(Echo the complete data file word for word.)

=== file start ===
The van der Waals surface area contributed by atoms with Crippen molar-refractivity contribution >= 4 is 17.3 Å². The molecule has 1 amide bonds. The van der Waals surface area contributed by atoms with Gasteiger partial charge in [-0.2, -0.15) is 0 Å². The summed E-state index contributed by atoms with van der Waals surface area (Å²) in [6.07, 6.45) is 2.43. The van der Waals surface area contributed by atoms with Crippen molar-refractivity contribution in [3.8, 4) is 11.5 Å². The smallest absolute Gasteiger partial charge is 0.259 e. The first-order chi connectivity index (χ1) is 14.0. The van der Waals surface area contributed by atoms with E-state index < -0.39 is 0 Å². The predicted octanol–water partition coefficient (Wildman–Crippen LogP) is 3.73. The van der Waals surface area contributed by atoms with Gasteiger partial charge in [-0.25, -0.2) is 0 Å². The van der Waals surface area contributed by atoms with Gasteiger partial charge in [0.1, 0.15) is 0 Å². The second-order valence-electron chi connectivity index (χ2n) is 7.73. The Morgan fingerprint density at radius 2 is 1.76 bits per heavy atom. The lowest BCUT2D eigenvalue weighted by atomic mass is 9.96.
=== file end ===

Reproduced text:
The van der Waals surface area contributed by atoms with Crippen molar-refractivity contribution >= 4 is 17.3 Å². The molecule has 1 amide bonds. The van der Waals surface area contributed by atoms with Gasteiger partial charge in [-0.2, -0.15) is 0 Å². The summed E-state index contributed by atoms with van der Waals surface area (Å²) in [6.07, 6.45) is 2.43. The van der Waals surface area contributed by atoms with Crippen molar-refractivity contribution in [3.8, 4) is 11.5 Å². The smallest absolute Gasteiger partial charge is 0.259 e. The first-order chi connectivity index (χ1) is 14.0. The van der Waals surface area contributed by atoms with E-state index < -0.39 is 0 Å². The predicted octanol–water partition coefficient (Wildman–Crippen LogP) is 3.73. The van der Waals surface area contributed by atoms with Gasteiger partial charge in [-0.25, -0.2) is 0 Å². The van der Waals surface area contributed by atoms with Gasteiger partial charge in [0.1, 0.15) is 0 Å². The second-order valence-electron chi connectivity index (χ2n) is 7.73. The Morgan fingerprint density at radius 2 is 1.76 bits per heavy atom. The lowest BCUT2D eigenvalue weighted by atomic mass is 9.96.